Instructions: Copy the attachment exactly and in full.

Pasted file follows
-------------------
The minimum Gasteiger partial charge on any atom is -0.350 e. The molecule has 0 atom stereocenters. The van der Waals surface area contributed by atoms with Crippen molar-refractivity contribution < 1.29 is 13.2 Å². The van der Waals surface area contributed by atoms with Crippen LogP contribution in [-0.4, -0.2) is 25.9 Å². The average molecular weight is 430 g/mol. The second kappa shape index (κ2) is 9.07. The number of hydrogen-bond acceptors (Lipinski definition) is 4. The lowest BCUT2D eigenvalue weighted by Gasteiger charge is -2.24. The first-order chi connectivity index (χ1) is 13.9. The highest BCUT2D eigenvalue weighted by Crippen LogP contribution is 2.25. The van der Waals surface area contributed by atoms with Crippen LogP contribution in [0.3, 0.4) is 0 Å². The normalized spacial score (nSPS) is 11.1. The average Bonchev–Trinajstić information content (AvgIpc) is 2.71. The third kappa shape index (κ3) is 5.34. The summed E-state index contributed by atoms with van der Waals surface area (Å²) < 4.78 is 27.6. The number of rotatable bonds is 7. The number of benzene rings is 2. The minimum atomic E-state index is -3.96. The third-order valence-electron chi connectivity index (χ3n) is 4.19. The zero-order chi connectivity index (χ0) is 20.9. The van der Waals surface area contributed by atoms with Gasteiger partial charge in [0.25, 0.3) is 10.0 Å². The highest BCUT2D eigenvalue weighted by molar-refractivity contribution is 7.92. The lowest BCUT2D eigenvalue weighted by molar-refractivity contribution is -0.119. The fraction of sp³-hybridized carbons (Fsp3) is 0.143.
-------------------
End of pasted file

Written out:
The minimum Gasteiger partial charge on any atom is -0.350 e. The molecule has 0 atom stereocenters. The van der Waals surface area contributed by atoms with Crippen molar-refractivity contribution < 1.29 is 13.2 Å². The van der Waals surface area contributed by atoms with Crippen LogP contribution in [-0.4, -0.2) is 25.9 Å². The average molecular weight is 430 g/mol. The second kappa shape index (κ2) is 9.07. The number of hydrogen-bond acceptors (Lipinski definition) is 4. The lowest BCUT2D eigenvalue weighted by Gasteiger charge is -2.24. The first-order chi connectivity index (χ1) is 13.9. The highest BCUT2D eigenvalue weighted by Crippen LogP contribution is 2.25. The van der Waals surface area contributed by atoms with Crippen LogP contribution in [0.3, 0.4) is 0 Å². The normalized spacial score (nSPS) is 11.1. The average Bonchev–Trinajstić information content (AvgIpc) is 2.71. The third kappa shape index (κ3) is 5.34. The summed E-state index contributed by atoms with van der Waals surface area (Å²) < 4.78 is 27.6. The number of rotatable bonds is 7. The number of benzene rings is 2. The minimum atomic E-state index is -3.96. The third-order valence-electron chi connectivity index (χ3n) is 4.19. The zero-order chi connectivity index (χ0) is 20.9. The van der Waals surface area contributed by atoms with Gasteiger partial charge in [0.25, 0.3) is 10.0 Å². The highest BCUT2D eigenvalue weighted by molar-refractivity contribution is 7.92. The lowest BCUT2D eigenvalue weighted by molar-refractivity contribution is -0.119. The fraction of sp³-hybridized carbons (Fsp3) is 0.143.